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Month: November 2016

Seeking help for mental health therapy is not a stigma

Seeking help for mental health therapy is not a stigma

Counseling

“Pain can be a catalyst to look inside; to dig deep and heal wounds from the past, to create more vibrantly, love more whole-heartedly, and to be an integrity with your highest self.” – Kelley Kosow

“Dear ‘Dear Zindagi’ – Thank you for showing us so beautifully that therapy helps!”

In the wake of this heartwarming movie, I find it a great time to write about the benefits of seeing a professional counsellor for all our mental health related problems.

Science has progressed multifold over the years with advancement in medicines and treatments, thereby increasing our average life span. While physical health has been given due emphasis, mental health awareness is gradually evolving in India.

Actor Shah Rukh Khan who plays psychologist Dr. Jehangir Khan in the movie, states it just the way it is –going for therapy and counselling is still a taboo, a subject of shame in our society! People are afraid to speak openly about their problems here. Visiting a shrink is considered a western concept. Ours is a very society-driven mindset. ‘Log kya kahenge?’ is always playing at the back of our minds.

Dear ZindagiMental health related issues are usually brushed under the carpet. ‘Are you mad to see a psychologist?’ is what holds back many people. The film’s protagonist Alia Bhatt is initially reluctant to reveal her story to the psychologist, pretending to have come to resolve her friend’s issues. It is only when she acknowledges the presence of her problems as being hers, that she fully opens up to therapy.

Any form of healing begins with asking for help. When we need not suffer in physical pain, why should we suffer in mental agony?

Seeking a therapist during my challenging times has always led to positive outcomes. I needed to get over the initial inhibition of speaking my heart out to a complete stranger. The first step was to accept that I’m dealing with situations far beyond me. That I’m unable to comprehend and find solutions on my own. I had to decide that seeing a professional would mean giving myself an opportunity to move ahead in the healthy direction. I care about me a lot to take the effort to steer my life positively.

Very often, we stuff feelings inside of us until they choke up and we require an outburst. Until expressed, they tend to even harm our bodies. Having a release during therapy sessions was extremely beneficial to me. In the light of my own experience of counselling sessions, I list below the benefits of seeing a therapist.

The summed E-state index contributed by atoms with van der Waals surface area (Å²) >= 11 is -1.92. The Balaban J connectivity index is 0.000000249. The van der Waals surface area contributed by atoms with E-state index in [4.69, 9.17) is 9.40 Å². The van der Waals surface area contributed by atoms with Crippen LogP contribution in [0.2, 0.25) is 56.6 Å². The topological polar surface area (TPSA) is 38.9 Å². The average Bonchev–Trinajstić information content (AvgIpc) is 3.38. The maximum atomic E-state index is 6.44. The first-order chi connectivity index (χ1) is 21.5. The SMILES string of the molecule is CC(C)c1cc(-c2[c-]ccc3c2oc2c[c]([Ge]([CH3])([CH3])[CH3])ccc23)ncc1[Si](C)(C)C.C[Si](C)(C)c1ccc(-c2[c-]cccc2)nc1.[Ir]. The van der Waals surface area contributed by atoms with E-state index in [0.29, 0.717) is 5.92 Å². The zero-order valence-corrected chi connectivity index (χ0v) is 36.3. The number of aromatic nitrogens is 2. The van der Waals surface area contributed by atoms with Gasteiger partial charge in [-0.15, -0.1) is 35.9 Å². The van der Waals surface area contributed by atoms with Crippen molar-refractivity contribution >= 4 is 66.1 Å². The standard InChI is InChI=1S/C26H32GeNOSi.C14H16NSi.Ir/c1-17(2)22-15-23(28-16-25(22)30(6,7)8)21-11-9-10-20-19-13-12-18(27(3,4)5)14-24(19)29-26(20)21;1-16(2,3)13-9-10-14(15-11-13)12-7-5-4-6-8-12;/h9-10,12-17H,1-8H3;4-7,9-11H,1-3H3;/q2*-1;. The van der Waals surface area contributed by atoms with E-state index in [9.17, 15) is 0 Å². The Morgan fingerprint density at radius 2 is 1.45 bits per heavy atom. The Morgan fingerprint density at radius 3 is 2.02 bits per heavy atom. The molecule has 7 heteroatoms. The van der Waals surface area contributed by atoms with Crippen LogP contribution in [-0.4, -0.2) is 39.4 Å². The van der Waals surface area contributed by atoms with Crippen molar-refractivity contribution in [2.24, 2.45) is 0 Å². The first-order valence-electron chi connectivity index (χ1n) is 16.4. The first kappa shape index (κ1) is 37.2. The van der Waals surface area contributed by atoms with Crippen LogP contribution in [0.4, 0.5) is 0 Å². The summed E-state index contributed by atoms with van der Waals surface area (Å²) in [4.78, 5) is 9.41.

Advantages of therapy:

  • A good therapist listens without judging you
  • It is safe to reveal our stories in complete confidentiality
  • Therapy helps us look under the surface, deeper into our feelings, emotions and inner demons
  • It initiates the process of soul-searching, which is vital to our growth
  • The therapist can recognise our characteristics which we tend to oversee
  • Therapy helps to resolve our problems before they pile up into bigger issues
  • We get an objective perspective to our situation
  • Therapist provides a platform to say it like it is, without any fear of hurting anyone
  • It is reassuring to know that we are not the only ones that need help
  • Therapy helps us weed through our pain enabling us to process our emotions
  • It empowers us to cope with difficult challenges ahead

Seeking professional therapy for our mental health is not a sign of weakness, instead it is that of strength. Strength to have acknowledged that there is a problem that needs attention. Strength to face it and resolve it.

The initiative of healing is with us; the therapist only facilitates our healing. We no longer need to remain in denial. We need not be embarrassed to see a therapist. There are psychiatrists, psychologists, counsellors, mental health institutes – a dime a dozen. We need to reach out to that one good therapist who we can bare our soul to.

If you think you need one, just go find one!

 

When bad things do happen to good people

When bad things do happen to good people

cry

“I’ve often wondered why bad things happen to good people – the answer is simple. Because it keeps them good.” – Adrian DeRoy

My first encounter with grief and trauma was almost two decades ago when a very dear friend passed away in a brutal accident. They were four of them in the car on that fateful night, two survived and two met with instant death. Why him? Why take him away? Why do this to his parents? That was the first time I had asked a very loud and excruciatingly painful WHY???!